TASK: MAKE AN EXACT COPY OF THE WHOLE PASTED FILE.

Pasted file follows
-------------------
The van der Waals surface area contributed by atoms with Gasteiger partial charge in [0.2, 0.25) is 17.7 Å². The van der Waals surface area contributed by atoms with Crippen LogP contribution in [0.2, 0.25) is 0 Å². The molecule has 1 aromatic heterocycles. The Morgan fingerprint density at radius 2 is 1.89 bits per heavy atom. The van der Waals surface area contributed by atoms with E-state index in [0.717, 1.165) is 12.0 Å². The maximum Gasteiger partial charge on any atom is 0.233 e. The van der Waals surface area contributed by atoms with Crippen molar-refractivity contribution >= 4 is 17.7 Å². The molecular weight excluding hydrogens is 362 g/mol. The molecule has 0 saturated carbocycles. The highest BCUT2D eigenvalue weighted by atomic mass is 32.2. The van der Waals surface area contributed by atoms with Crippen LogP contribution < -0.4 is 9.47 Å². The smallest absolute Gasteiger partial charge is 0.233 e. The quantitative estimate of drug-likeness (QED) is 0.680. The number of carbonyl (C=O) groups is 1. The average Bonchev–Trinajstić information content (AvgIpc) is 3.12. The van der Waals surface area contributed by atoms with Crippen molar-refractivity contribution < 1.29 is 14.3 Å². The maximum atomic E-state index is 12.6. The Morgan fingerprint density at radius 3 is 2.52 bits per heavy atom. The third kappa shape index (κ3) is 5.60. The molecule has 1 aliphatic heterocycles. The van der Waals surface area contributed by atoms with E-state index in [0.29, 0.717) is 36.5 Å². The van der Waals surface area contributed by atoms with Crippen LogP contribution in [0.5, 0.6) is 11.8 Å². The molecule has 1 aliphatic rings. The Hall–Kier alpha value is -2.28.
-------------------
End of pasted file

The van der Waals surface area contributed by atoms with Gasteiger partial charge in [0.2, 0.25) is 17.7 Å². The van der Waals surface area contributed by atoms with Crippen LogP contribution in [0.2, 0.25) is 0 Å². The molecule has 1 aromatic heterocycles. The Morgan fingerprint density at radius 2 is 1.89 bits per heavy atom. The van der Waals surface area contributed by atoms with E-state index in [0.717, 1.165) is 12.0 Å². The maximum Gasteiger partial charge on any atom is 0.233 e. The van der Waals surface area contributed by atoms with Crippen molar-refractivity contribution >= 4 is 17.7 Å². The molecular weight excluding hydrogens is 362 g/mol. The molecule has 0 saturated carbocycles. The highest BCUT2D eigenvalue weighted by atomic mass is 32.2. The van der Waals surface area contributed by atoms with Crippen LogP contribution < -0.4 is 9.47 Å². The smallest absolute Gasteiger partial charge is 0.233 e. The quantitative estimate of drug-likeness (QED) is 0.680. The number of carbonyl (C=O) groups is 1. The average Bonchev–Trinajstić information content (AvgIpc) is 3.12. The van der Waals surface area contributed by atoms with Crippen molar-refractivity contribution < 1.29 is 14.3 Å². The maximum atomic E-state index is 12.6. The Morgan fingerprint density at radius 3 is 2.52 bits per heavy atom. The third kappa shape index (κ3) is 5.60. The molecule has 1 aliphatic heterocycles. The van der Waals surface area contributed by atoms with E-state index in [0.29, 0.717) is 36.5 Å². The van der Waals surface area contributed by atoms with Crippen LogP contribution in [0.5, 0.6) is 11.8 Å². The molecule has 1 aliphatic rings. The Hall–Kier alpha value is -2.28.